Other common issues include von Willebrand’s Disease, bloat, and eye disease.
If you’re looking for a Bernedoodle, it’s highly recommended to go through a reputable breeder.
This is because they usually screen their breeding stock for many of the common and most severe conditions in order to increase the chances of healthy offspring.
Bernedoodles can also suffer from a range of less common health problems. These include heart disease, epilepsy, and thyroid issues.
In terms of their average life expectancy, it’s believed to be around 12-15 years. However, since the Bernedoodle is a relatively new breed, this is far from conclusive.
Similar to the Goldendoodle, smaller Bernedoodles can often exceed the average lifespan.
Health Issues For Maltipoos
Maltipoos are a hybrid cross of the Maltese and the Poodle. While at risk of significantly fewer health problems than their two parent breeds, Maltipoos are still prone to some concerning health conditions.
The most common being White Shaker Syndrome. This condition leads to tremors all over the body, as well as a lack of coordination. It’s usually experienced when a dog is six months to three years old.
Some of the other health issues which Maltipoos suffer from include epilepsy, portosystemic shunt (PSS), patellar luxation, legg calve perthes disease, and retinal atrophy.
The average lifespan of a Maltipoo is between 10-15 years. As is the case with all breeds, this is determined by a number of factors, including exercise routine, diet, and overall health.
Health Issues For Cavapoos
Cavapoos are a cross breed of the Cavalier King Charles Spaniel and the Poodle. Like all Doodle breeds, Cavapoos can be at risk to a number of health issues.
Perhaps the most common is mitral valve disease, a heart defect which causes a backflow of blood through the heart. Some of the symptoms to look out for include a heart murmur, exercise intolerance, and a loss of consciousness.
Cavapoos are also at risk to patellar luxation which is a common joint issue, prevalent mainly in smaller dog breeds. While cases of luxating patellas range in severity, the vast majority of the time surgery is required to rectify the problem.
In terms of their average life expectancy, Cavapoos tend to live for a period of 12-15 years.
Health Issues For Aussiedoodles
Cross between an Australian Shepherd and a Poodle, the Aussiedoodle may develop a number of health problems due to the influence of either parent.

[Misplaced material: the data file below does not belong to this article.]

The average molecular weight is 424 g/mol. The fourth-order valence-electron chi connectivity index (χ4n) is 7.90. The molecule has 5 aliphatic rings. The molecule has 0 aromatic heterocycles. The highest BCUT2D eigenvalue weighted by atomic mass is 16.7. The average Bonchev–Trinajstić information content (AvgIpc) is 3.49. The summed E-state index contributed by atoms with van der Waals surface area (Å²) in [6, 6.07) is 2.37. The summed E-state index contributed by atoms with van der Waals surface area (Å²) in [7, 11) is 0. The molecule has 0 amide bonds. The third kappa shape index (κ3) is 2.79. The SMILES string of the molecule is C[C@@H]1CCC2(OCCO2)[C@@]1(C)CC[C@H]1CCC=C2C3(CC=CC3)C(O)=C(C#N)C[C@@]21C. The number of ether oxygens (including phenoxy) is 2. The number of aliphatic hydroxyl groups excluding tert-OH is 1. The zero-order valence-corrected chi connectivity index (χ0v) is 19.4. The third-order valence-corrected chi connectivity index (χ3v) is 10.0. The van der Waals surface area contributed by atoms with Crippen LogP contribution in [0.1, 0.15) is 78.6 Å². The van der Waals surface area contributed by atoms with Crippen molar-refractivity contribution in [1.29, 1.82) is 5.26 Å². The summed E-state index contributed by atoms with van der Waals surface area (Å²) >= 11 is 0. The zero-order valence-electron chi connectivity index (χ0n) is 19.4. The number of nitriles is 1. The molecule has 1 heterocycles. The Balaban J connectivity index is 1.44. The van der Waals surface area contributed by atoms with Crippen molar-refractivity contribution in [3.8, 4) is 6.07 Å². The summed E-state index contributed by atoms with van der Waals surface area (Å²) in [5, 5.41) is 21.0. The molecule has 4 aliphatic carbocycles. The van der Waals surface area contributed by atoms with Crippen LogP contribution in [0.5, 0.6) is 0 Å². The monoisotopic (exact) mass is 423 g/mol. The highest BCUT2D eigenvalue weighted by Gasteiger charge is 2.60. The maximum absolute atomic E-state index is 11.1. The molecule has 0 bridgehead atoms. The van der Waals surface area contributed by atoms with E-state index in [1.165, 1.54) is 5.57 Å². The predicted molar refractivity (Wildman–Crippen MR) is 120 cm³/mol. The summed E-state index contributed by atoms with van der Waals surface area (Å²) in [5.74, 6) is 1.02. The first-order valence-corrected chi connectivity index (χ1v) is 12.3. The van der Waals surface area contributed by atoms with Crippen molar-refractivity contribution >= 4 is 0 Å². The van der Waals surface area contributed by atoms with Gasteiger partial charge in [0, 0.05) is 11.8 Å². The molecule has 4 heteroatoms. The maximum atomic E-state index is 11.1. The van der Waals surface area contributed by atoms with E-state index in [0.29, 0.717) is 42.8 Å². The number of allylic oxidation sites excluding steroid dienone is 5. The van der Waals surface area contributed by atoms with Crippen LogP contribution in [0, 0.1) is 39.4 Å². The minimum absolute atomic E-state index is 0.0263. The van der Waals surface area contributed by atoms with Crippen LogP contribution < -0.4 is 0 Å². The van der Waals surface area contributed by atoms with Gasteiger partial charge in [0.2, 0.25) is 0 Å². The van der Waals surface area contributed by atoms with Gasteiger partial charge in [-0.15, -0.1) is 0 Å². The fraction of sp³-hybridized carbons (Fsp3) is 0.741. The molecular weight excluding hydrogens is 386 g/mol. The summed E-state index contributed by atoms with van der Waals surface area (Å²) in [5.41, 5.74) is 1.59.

The most common problems they can inherit from their Australian Shepherd parent are hip and elbow dysplasia, and eye diseases such as PRA, cataracts, and Collie Eye Anomaly (CEA).
Furthermore, Aussiedoodles are also susceptible to drug sensitivity, as well as other health issues like cancer, canine epilepsy, thyroid issues, and autoimmune disease.
Compared to the majority of other Doodles, Aussiedoodles have a shorter average life expectancy of around 10-12 years.
Frequently Asked Questions
Are Doodle Dogs Healthy?
Yes on the whole, Doodle dogs are healthy. All Doodles are mixed breeds, so the recessive genes that hold the health problems are often buried.
In general, they’re considerably healthier and more resilient than their purebred counterparts, meaning a more enjoyable quality of life and fewer trips to the veterinarian.
Do Double Doodles Suffer From Health Issues?
Considering the fact that all three of the Double Doodle’s parental breeds can be susceptible to a range of joint issues, it’s beneficial to make sure that your Double Doodle is eating food that includes glucosamine.
Furthermore, because of the Poodle DNA, they’re also at risk of developing digestive problems in middle age: hemorrhagic gastroenteritis and pancreatitis.
What’s Better, A Goldendoodle Or A Labradoodle?
The answer to this question all depends on what type of your dog you’re looking for to suit your specific needs.
If you want a hunting or working dog, a Labradoodle may be the better choice due to its larger size and impressive levels of energy.
On the other hand, Goldendoodles are excellent for therapy dog work as a result of their sociable and lively personalities. Whichever Doodle you choose, it’ll be sure to bring plenty of love to your family.
Do Mixed Breed Dogs Live For Longer?
For dogs of all sizes, mixed breed dogs tend to live for marginally longer than purebred pooches.
Studies have shown that a mixed breed dog lives for approximately 14.45 years on average, whereas a purebred is a little lower at 14.14 years.
How Can You Prevent Hip Dysplasia In Dogs?
The only really effective way to prevent hereditary hip dysplasia in dogs is to stop breeding from dogs that carry the condition. Breeders can screen their breeding dogs to make sure that they have healthy hips before the mating process begins.
If you decide to go ahead and choose a breed that’s prone to hip dysplasia, you should at the very least ask the breeder about hip scores.
Can You Reverse Hip Dysplasia In Dogs?
Unfortunately, there’s no cure for hip dysplasia at the moment. There are some basic treatments that can help to relieve the pain and prevent further damage in puppies. These treatments are to maintain a healthy diet and to provide a consistent exercise routine.
We all want our dogs to be happy and healthy and whilst we can’t predict the future, we can arm ourselves with knowledge so that we know what potential issues could affect their health in the future. It is also recommended that you seek out a good pet insurance so that you are covered, should the worst occur.